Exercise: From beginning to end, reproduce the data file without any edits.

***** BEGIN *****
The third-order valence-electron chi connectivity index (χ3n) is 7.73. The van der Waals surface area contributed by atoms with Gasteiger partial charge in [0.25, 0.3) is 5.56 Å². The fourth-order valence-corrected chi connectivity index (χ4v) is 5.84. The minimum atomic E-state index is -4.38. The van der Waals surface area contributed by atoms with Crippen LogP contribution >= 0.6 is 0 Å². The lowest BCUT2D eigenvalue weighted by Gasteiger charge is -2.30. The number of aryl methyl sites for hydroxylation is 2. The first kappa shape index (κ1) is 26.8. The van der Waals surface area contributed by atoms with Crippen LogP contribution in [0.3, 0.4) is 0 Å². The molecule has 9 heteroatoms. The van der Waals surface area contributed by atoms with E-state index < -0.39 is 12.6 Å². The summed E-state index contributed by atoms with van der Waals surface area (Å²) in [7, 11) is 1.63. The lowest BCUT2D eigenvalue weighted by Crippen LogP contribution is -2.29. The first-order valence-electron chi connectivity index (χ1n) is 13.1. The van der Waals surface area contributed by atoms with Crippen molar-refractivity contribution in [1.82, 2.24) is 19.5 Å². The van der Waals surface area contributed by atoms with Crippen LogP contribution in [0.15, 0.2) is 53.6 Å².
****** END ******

The third-order valence-electron chi connectivity index (χ3n) is 7.73. The van der Waals surface area contributed by atoms with Gasteiger partial charge in [0.25, 0.3) is 5.56 Å². The fourth-order valence-corrected chi connectivity index (χ4v) is 5.84. The minimum atomic E-state index is -4.38. The van der Waals surface area contributed by atoms with Crippen LogP contribution >= 0.6 is 0 Å². The lowest BCUT2D eigenvalue weighted by Gasteiger charge is -2.30. The number of aryl methyl sites for hydroxylation is 2. The first kappa shape index (κ1) is 26.8. The van der Waals surface area contributed by atoms with Crippen LogP contribution in [0.3, 0.4) is 0 Å². The molecule has 9 heteroatoms. The van der Waals surface area contributed by atoms with E-state index < -0.39 is 12.6 Å². The summed E-state index contributed by atoms with van der Waals surface area (Å²) in [7, 11) is 1.63. The lowest BCUT2D eigenvalue weighted by Crippen LogP contribution is -2.29. The first-order valence-electron chi connectivity index (χ1n) is 13.1. The van der Waals surface area contributed by atoms with Crippen molar-refractivity contribution in [1.82, 2.24) is 19.5 Å². The van der Waals surface area contributed by atoms with Crippen LogP contribution in [0.15, 0.2) is 53.6 Å².